I recently stumbled across this experiential description of salvation on Lauren Winner's blog. She credits her friend Lisa Anderson for it. I feel kind of like I'm plagiarizing or something, by cutting and pasting the whole thing here; but I'm doing it nonetheless for convenience. Enjoy!
Salvation happens at five years old. Salvation is better protection against the dark than her Wonder Woman nightlight. Salvation makes her run into the kitchen to tell her mother how her entire body tingles, how everything feels new. Salvation means that God, who is always so near, wants to know about her day.By the way, Lauren Winner is the author of a book called Girl Meets God, which is a memoir of her journey to Christianity and has gotten excellent reviews. I've added it to my amazon wish list in the hopes of someday reading it!
Salvation grows at eight. Salvation is an adventure. Salvation means Prince Caspian and Madeleine L’Engle and Grandpa Jack and possibly kitty—but we can’t know for sure—salvation means that some of these, our favorite people, are part of one big family. Salvation results in late-night slumber party talk about a big God-who-so-loves-the-world. Salvation means crayon renderings of heaven: of flowers that are more colorful than lemon yellow and atomic tangerine combined, of sea foam green oceans that you could swim in all day if you wanted to.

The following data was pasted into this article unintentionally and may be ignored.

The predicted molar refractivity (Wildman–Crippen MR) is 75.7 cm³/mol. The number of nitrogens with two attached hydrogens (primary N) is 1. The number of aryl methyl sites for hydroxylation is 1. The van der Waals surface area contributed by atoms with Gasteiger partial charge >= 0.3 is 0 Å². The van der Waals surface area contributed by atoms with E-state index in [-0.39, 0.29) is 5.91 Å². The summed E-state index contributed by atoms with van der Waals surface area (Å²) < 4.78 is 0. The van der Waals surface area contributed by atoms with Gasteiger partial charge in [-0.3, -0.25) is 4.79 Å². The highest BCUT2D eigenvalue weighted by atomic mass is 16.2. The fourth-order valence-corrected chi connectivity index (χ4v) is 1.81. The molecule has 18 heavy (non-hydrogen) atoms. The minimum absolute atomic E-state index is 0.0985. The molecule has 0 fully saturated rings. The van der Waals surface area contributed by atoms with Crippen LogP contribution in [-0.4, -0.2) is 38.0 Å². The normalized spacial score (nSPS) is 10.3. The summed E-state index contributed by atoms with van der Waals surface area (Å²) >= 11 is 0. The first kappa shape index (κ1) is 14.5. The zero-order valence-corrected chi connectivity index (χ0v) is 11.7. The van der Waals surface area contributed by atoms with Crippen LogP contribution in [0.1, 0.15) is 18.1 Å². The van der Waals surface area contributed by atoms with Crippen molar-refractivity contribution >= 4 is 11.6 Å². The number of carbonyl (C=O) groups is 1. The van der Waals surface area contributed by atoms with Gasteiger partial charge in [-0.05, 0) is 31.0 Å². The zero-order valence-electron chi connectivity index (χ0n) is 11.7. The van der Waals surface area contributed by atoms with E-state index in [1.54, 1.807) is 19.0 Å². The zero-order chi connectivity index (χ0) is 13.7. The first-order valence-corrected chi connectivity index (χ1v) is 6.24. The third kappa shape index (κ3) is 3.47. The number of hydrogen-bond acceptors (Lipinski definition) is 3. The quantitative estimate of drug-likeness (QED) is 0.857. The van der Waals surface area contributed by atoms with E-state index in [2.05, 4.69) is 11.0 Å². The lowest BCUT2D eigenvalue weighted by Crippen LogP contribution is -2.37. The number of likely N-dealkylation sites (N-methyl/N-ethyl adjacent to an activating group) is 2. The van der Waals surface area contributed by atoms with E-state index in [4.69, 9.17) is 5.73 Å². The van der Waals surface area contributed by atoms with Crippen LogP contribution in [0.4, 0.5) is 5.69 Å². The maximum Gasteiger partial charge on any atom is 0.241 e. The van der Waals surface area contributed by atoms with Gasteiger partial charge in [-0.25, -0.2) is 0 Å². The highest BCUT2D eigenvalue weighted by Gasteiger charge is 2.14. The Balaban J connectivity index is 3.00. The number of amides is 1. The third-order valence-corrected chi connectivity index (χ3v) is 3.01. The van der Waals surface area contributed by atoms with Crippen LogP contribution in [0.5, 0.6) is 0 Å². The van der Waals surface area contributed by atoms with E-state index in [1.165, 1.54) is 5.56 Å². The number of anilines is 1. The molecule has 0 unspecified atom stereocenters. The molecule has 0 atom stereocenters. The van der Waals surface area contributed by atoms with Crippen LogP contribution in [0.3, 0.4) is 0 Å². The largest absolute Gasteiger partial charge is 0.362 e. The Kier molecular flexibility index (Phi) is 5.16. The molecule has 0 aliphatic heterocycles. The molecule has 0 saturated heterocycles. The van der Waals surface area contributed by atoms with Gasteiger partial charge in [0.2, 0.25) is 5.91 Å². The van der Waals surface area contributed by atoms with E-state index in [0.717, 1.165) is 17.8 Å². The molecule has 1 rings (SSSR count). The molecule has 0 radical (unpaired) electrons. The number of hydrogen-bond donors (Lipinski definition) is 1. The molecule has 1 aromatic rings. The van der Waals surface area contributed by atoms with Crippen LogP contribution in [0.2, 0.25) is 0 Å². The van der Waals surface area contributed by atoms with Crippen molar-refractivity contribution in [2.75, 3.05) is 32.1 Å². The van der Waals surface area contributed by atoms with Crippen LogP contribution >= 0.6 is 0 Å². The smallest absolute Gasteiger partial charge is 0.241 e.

Salvation is forgotten at fourteen when she reads Kerouac and Salinger. Salvation becomes uncomfortable. Salvation means she shouldn’t sneak out tonight with Kendra because it would require lying. Salvation means obedience and submission (and patriarchy, too, once she learns that word). Salvation means defending things she doesn’t understand to people she really likes, people she wants to like her.
Salvation is despised at nineteen. Salvation involves sexual purity and the GOP. Salvation means limiting her to writing nice things, listening to nice things, saying nice things. Salvation means admitting a personal connection to Historical Things We Don’t Want to Mention, like the Crusades. Salvation is a stranger.
Salvation is remembered at twenty-five. Salvation may mean regeneration of her broken parts, or maybe just the ability to forgive Joshua for his being such an amazing asshole. Salvation is everywhere: in early morning Vodka-infused conversations, on page 43 of White Teeth, in Zion canyon. Salvation is tattooed in Hebrew on her lower back, where only certain people will ever see it. Salvation might be for her. Salvation might not.
Salvation hovers at twenty-eight. Salvation means serving First Presbyterian Church in spite of its monochromatic makeup, in spite of its big screen televisions. Salvation sometimes means trying so very hard to be good to the boyfriend-who-so-loves-her. Salvation means thinking differently about human rights and architecture and unemployment. Salvation means somehow being the Imago Dei, God’s very own image.
Salvation is working all the time.